Another one of my favourite games on display at this year’s Play Manchester was Sub Level Zero; a lovingly crafted Roguelike shooter reminiscent of the classic game Descent developed some of it’s devout fans at Sigtrap Games. Procedurally generated, and with a map system heavily influenced by the Metroid Prime series, which I found to be particularly impressive, as well as surprisingly easy to interface with, Sub Level Zero also has a heavy influence on player character development, with upgrades for grabs, as well as a wide variety of different weapons to use during combat. In lieu of Roguelike tradition, it also offers a fair bit of legitimate challenge, like the likes of Rogue Legacy and Ziggurat. One of many games in display taking advantage of Virtual Reality Headset technology, this game also did extremely well to further alleviate what scepticisms I previously had with the idea back when I first tried the Oculus Rift last year at Play Blackpool. I found that it was a great deal of fun with the addition of VR technology, and made me believe to a greater extent that the concept will be able take off in time.
The last indie title I tried out was another space-based shooter reminiscent of the arcade classic Defender. Hyper Sentinel, developed by Ian Hewson, son of industry legend Andrew Hewson of Hewson Consultants who appeared on a panel at last year’s Play Blackpool show, it centres on not only shooting down various enemies that appear on-screen, but also collecting power-ups and defeating a boss at each level; normally in the form of a giant spaceship, somewhat reminiscent of Bosconian. Though it may not have been the most unique title on display at the event, with it’s influences blatantly obvious, it does o well to stand out from the game of it’s inspiration in terms of conceptual design, and was also quite fun to play too. It certainly presents as much of a challenge as the arcade classic, and is a must-try for any fan of the arcade era.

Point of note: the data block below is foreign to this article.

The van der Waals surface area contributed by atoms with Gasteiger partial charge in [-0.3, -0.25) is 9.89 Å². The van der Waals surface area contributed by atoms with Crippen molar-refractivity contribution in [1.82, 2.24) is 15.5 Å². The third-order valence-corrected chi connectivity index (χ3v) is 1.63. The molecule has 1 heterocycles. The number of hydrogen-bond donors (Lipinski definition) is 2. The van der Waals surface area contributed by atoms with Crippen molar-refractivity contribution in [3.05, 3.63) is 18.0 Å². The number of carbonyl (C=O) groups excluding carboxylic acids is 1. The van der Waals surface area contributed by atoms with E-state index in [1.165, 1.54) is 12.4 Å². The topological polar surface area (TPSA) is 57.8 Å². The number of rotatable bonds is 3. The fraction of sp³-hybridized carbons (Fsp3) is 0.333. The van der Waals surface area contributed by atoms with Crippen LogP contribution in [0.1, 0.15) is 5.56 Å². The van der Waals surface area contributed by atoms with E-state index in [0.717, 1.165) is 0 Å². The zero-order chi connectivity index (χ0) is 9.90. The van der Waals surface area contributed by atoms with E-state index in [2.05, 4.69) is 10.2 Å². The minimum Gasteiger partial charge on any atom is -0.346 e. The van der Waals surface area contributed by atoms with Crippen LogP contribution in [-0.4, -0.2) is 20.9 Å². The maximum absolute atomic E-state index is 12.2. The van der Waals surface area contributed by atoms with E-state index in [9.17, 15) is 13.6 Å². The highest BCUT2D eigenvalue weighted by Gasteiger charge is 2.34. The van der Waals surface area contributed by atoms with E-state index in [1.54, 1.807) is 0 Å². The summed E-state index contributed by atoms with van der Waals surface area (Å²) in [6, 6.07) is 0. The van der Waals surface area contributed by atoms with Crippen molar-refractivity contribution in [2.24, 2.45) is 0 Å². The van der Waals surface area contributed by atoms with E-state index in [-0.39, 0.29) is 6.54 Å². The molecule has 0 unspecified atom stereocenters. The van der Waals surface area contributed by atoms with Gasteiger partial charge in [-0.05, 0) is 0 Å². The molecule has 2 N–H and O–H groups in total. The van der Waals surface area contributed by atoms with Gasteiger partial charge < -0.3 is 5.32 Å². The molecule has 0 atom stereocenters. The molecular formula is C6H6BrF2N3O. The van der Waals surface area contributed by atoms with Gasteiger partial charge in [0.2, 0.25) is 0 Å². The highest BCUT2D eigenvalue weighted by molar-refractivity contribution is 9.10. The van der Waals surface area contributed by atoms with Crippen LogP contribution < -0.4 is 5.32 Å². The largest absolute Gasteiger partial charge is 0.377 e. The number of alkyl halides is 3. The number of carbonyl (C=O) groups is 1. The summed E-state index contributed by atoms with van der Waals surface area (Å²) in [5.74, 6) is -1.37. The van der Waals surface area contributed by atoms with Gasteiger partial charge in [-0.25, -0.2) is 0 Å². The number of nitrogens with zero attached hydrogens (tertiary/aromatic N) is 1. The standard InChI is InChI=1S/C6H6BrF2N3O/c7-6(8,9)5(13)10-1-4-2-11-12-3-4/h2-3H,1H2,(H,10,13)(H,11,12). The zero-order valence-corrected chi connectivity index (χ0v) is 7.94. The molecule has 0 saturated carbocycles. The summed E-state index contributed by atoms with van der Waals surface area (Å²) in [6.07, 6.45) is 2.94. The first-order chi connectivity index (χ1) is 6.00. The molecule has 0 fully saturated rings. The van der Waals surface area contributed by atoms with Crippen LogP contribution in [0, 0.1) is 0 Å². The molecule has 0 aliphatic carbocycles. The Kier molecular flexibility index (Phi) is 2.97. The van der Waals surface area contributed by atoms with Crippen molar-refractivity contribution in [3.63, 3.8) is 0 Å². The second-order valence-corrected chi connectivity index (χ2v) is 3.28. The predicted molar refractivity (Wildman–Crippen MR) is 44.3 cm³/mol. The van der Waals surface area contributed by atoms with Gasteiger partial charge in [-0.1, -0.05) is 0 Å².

One of many different upcoming AAA titles that were available to try out at Play Manchester this year was Tekken 7. After being sorely disappointed by the previous game, with it’s less than impressive conceptual design, many characters coming across as far too generic, and it’s almost impossible difficulty level at times, I was quite relieved to see how much the seventh game improved on the sixth in every aspect. I was also impressed to see how fluently it plays out in comparison to even the original trilogy of Tekken games, with moves being much easier and less frustrating to pull off. Also, like what Capcom have done with the advent of Street Fighter V, and what NetherRealm studios did with Mortal Kombat X, the developers have seemed to branch out conceptually in terms of character design, but in a way that still makes the game feel like it belongs to the series without them being too generic in design. Akuma from Street Fighter is also a welcome addition following relatively recent crossovers between the two series’. It also makes me excited for what additional characters Capcom may decide to add for when they will inevitably update Street Fighter V.